Property management companies handle oversight issues for rental properties like apartments, homes, condos and townhouses. If you submit a lease application, the company may look over your credit report as part of its review process. It does this to see how financially responsible you're likely to be as a tenant and to find out if you had housing-related financial problems in the past.
Your credit score is a number between 300 and 850 that indicates how financially responsible you are. A low score usually means you’ve missed a lot of payments, defaulted on loans or had major financial problems like bankruptcies or repossessions. A high score indicates you're paying your bills on time and that few if any companies have had to send your account to collections or take you to court over past-due debts. A property management company wants tenants who are likely to deliver their rent checks on time every time.
While evictions don't always show up on a credit report, it’s something a property management company looks for when reviewing your credit history. A foreclosure or short sale is also a red flag. If a previous landlord had to take steps to get you out of a rental property due to nonpayment, it’s a warning that you're a high-risk renter. In other words, there's a chance you may not pay your rent on time and it could be difficult for the property manager to justify taking you on as a renter.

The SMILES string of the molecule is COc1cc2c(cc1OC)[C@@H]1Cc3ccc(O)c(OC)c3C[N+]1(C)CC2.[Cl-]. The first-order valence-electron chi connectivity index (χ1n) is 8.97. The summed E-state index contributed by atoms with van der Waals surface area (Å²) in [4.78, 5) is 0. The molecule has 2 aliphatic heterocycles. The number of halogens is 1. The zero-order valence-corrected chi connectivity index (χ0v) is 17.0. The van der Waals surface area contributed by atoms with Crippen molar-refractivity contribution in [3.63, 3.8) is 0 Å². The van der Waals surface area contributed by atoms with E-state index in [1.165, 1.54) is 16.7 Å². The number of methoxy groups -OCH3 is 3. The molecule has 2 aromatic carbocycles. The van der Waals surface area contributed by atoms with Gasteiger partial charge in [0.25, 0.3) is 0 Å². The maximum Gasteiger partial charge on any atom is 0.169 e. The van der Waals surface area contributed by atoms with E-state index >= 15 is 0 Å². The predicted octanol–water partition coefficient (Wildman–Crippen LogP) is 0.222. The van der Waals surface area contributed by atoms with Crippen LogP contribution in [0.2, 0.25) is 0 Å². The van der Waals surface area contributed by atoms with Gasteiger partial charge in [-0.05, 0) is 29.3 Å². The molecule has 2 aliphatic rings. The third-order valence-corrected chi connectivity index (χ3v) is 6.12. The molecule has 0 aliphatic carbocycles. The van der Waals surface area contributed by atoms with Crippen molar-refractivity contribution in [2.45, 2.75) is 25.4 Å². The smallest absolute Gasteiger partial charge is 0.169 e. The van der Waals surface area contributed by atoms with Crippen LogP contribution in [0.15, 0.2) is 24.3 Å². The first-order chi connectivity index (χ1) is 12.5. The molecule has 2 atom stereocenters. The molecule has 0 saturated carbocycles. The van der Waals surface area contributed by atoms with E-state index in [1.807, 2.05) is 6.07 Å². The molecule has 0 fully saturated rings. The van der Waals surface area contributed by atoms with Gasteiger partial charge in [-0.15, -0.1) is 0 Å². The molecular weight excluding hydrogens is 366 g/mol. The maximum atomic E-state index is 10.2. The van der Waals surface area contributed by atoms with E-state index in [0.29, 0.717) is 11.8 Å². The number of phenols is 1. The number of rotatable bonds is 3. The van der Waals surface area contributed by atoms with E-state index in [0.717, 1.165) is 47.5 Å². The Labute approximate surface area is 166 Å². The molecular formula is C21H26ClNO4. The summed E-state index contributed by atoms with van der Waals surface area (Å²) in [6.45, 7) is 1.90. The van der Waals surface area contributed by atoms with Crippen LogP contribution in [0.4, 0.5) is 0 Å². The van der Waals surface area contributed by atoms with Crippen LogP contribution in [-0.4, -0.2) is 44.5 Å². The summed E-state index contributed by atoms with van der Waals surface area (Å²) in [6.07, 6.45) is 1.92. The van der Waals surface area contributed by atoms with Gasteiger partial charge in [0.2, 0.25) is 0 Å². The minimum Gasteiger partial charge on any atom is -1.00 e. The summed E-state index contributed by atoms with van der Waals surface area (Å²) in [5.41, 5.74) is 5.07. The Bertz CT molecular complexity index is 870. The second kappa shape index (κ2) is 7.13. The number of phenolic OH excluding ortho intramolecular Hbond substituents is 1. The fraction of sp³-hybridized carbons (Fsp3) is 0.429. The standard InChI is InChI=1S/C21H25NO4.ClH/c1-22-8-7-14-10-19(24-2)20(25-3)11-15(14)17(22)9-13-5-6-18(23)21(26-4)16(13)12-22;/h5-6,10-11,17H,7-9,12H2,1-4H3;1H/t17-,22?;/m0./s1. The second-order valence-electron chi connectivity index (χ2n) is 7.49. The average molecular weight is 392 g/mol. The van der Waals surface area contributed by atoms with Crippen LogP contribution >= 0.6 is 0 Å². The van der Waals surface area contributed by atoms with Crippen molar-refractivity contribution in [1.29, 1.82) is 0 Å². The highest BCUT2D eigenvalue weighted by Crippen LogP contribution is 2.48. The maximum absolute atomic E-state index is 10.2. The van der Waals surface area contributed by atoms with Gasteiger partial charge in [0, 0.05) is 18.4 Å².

The management company also looks at the kinds of debt you carry and how responsibly you manage your money. If your credit report shows you have a number of maxed-out credit cards, for example, it may indicate you don't manage your money very well and might not be able to pay rent on schedule. Since your lease application probably includes information about your job and your income, the company will also assess your debt-to-income ratio. In other words, they want to see how much money you have left to pay your rent after paying your other bills.
A property manager typically screens applicants, leases properties, collects rent and makes minor repairs. If your credit report shows creditors had to take extreme measures to get their money back from you, the management company may think you'll be a less attractive tenant than someone with a more favorable credit history. Even if you get approved for a lease, you might have to make a bigger security deposit than an applicant with a stronger financial track record.
Lisa McQuerrey has been an award-winning writer and author for more than 25 years. She specializes in business, finance, workplace/career and education. Publications she’s written for include Southwest Exchange and InBusiness Las Vegas.